First we shared what was one thing we each could do with our family to share joy, today: cuddle with puppy, check in on chosen family, watch movie, hang out, share Nintendo Switch with brother, watch a movie and spend time with my mom, read stories by the fire place. Next we let each other know how we were doing, if we had power, and if we felt safe. Everyone was feeling pretty good, although one Learner said they had no power and her feet were cold.

Being unable to connect due to a lack of internet, I had lots of time to read and think. I was able to get news on my phone and the news was not particularly nourishing. For example, I found out that Richard Elmore died. When I was at Harvard I was able to meet with him and discuss an idea I had to help millions of young people escape conventional schooling. Elmore was an exception in the world of higher ed in that he ultimately recognized that the problem with education was not barriers to fixing schooling, but that schooling was part of the problem. In the attached video he said, “I do not believe in the institutional structure of public schooling, anymore. I view the work I continue to do with schools, and i take it seriously, as palliative care for a dying institution.” And that resonates with me. I do not spend my time attacking teachers as too many in the alternative education world do. Many teachers and others who support schools are not trying to fix the schools or make them more efficient, they are merely trying to minimize the pain on students.

I also got to thinking about how the horrible situation playing out in Texas may have a silver lining. On the tail end of this, Covid-19 infections will have hopefully dropped off substantially because so many people will have finally chosen to stay at home, or more likely they will have been forced to. Instead of going out and catching and spreading the disease, a large proportion of the population will have effectively quarantined for ten days, allowing the disease to die off in many people. And considering that any single person who gets infected can seed a future superspreader event or even host the next mutation of the virus, the tragedy that is this deep freeze may end up saving more lives in the long run.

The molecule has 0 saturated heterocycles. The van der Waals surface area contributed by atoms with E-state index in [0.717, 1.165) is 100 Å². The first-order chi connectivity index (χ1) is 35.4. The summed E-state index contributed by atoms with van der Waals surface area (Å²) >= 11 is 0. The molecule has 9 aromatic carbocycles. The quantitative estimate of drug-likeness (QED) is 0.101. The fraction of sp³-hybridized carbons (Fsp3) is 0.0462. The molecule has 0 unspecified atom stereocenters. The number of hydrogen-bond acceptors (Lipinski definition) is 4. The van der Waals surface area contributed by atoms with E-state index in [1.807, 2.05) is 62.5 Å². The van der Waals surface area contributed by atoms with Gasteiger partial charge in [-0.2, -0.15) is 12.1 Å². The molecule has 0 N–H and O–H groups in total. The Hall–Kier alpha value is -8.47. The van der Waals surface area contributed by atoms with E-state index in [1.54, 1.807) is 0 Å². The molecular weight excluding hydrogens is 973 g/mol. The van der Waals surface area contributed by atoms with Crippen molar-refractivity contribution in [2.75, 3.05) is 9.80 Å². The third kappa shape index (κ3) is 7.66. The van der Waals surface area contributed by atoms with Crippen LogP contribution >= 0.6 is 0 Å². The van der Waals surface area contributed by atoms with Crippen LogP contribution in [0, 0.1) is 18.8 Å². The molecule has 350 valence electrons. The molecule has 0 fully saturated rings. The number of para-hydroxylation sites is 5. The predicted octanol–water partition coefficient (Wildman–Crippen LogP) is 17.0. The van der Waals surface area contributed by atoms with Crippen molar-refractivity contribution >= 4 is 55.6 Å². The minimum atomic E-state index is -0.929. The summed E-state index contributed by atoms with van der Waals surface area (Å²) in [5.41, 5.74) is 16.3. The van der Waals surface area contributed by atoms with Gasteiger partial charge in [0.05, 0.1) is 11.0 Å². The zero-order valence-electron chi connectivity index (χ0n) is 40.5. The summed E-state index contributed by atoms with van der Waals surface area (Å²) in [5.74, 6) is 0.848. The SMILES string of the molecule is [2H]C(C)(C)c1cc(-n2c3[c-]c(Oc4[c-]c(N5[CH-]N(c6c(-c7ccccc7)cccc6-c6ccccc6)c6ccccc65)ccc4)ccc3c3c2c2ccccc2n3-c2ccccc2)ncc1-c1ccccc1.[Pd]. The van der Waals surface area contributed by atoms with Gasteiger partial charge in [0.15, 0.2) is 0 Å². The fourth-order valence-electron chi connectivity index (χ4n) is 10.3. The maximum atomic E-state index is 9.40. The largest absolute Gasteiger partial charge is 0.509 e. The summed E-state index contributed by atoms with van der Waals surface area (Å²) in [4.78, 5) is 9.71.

Facilitator Lauren, meanwhile, spent much of the day trying to connect with Abrome families. She found out that one Learner’s garage was flooded in addition to frequent power outages, while another family was concerned about the welfare of family members. One family was without power but were able to stay warm and had food, while another family was running low on water. While a couple of families were struggling, everyone was safe, and that should certainly be considered a blessing given what so many others were dealing with.

Facilitator Ariel spent his day engaged in mutual aid

Facilitator Ariel spent his day engaged in mutual aid

While it would be foolish for most people to be on the road, Facilitator Ariel’s vehicle has four-wheel drive, and he responded to a call from Austin Mutual Aid to help deliver much needed supplies to people in need. While most people were locked down in their home or just trying to get by, Facilitator Ariel was very carefully navigating the roads of Austin to help those most in need. Thank you, Facilitator Ariel!